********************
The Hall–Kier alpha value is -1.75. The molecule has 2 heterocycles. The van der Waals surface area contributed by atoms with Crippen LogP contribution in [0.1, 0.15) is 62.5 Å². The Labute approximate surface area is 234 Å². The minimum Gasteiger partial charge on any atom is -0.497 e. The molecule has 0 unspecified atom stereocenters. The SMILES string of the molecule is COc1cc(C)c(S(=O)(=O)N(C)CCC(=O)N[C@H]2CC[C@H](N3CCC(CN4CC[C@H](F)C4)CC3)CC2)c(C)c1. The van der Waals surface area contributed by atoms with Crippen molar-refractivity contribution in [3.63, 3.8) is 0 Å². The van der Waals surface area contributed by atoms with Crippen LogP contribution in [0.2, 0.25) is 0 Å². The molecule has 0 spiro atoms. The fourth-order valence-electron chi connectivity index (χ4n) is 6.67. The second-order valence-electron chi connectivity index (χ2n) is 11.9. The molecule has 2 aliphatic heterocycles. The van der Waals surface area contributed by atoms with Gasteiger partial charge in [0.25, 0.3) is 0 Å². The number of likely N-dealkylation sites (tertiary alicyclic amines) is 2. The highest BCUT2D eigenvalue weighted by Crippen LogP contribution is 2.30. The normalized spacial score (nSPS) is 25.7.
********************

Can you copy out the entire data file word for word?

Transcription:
The Hall–Kier alpha value is -1.75. The molecule has 2 heterocycles. The van der Waals surface area contributed by atoms with Crippen LogP contribution in [0.1, 0.15) is 62.5 Å². The Labute approximate surface area is 234 Å². The minimum Gasteiger partial charge on any atom is -0.497 e. The molecule has 0 unspecified atom stereocenters. The SMILES string of the molecule is COc1cc(C)c(S(=O)(=O)N(C)CCC(=O)N[C@H]2CC[C@H](N3CCC(CN4CC[C@H](F)C4)CC3)CC2)c(C)c1. The van der Waals surface area contributed by atoms with Crippen molar-refractivity contribution in [3.63, 3.8) is 0 Å². The van der Waals surface area contributed by atoms with Crippen LogP contribution in [0.2, 0.25) is 0 Å². The molecule has 0 spiro atoms. The fourth-order valence-electron chi connectivity index (χ4n) is 6.67. The second-order valence-electron chi connectivity index (χ2n) is 11.9. The molecule has 2 aliphatic heterocycles. The van der Waals surface area contributed by atoms with Gasteiger partial charge in [0.25, 0.3) is 0 Å². The number of likely N-dealkylation sites (tertiary alicyclic amines) is 2. The highest BCUT2D eigenvalue weighted by Crippen LogP contribution is 2.30. The normalized spacial score (nSPS) is 25.7.